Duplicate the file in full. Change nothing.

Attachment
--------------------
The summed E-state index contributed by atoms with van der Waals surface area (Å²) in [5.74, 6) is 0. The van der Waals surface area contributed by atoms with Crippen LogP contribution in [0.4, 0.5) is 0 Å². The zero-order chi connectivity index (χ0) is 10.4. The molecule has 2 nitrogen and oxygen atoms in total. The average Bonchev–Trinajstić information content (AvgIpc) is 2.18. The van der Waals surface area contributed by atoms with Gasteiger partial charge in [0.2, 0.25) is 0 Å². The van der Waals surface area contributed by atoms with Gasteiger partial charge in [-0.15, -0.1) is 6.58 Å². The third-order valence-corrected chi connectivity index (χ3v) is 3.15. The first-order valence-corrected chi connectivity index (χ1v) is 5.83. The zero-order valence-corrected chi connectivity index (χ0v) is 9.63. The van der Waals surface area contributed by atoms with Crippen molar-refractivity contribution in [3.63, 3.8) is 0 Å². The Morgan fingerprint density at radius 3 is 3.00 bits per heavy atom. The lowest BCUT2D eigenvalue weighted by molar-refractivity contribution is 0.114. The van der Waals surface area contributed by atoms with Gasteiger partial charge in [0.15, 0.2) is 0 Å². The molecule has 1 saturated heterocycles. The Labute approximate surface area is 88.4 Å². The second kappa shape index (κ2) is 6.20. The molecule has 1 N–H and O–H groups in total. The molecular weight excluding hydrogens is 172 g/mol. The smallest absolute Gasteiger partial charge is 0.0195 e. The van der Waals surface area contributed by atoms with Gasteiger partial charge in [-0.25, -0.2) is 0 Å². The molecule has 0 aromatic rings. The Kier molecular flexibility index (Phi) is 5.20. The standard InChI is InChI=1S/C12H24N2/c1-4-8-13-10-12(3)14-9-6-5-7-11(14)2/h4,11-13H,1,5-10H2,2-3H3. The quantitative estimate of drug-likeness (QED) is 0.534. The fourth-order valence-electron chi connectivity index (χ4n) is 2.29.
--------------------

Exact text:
The summed E-state index contributed by atoms with van der Waals surface area (Å²) in [5.74, 6) is 0. The van der Waals surface area contributed by atoms with Crippen LogP contribution in [0.4, 0.5) is 0 Å². The zero-order chi connectivity index (χ0) is 10.4. The molecule has 2 nitrogen and oxygen atoms in total. The average Bonchev–Trinajstić information content (AvgIpc) is 2.18. The van der Waals surface area contributed by atoms with Gasteiger partial charge in [0.2, 0.25) is 0 Å². The van der Waals surface area contributed by atoms with Gasteiger partial charge in [-0.15, -0.1) is 6.58 Å². The third-order valence-corrected chi connectivity index (χ3v) is 3.15. The first-order valence-corrected chi connectivity index (χ1v) is 5.83. The zero-order valence-corrected chi connectivity index (χ0v) is 9.63. The van der Waals surface area contributed by atoms with Crippen molar-refractivity contribution in [3.63, 3.8) is 0 Å². The Morgan fingerprint density at radius 3 is 3.00 bits per heavy atom. The lowest BCUT2D eigenvalue weighted by molar-refractivity contribution is 0.114. The van der Waals surface area contributed by atoms with Gasteiger partial charge in [0.15, 0.2) is 0 Å². The molecule has 1 saturated heterocycles. The Labute approximate surface area is 88.4 Å². The second kappa shape index (κ2) is 6.20. The molecule has 1 N–H and O–H groups in total. The molecular weight excluding hydrogens is 172 g/mol. The smallest absolute Gasteiger partial charge is 0.0195 e. The van der Waals surface area contributed by atoms with Gasteiger partial charge in [-0.25, -0.2) is 0 Å². The molecule has 0 aromatic rings. The Kier molecular flexibility index (Phi) is 5.20. The standard InChI is InChI=1S/C12H24N2/c1-4-8-13-10-12(3)14-9-6-5-7-11(14)2/h4,11-13H,1,5-10H2,2-3H3. The quantitative estimate of drug-likeness (QED) is 0.534. The fourth-order valence-electron chi connectivity index (χ4n) is 2.29.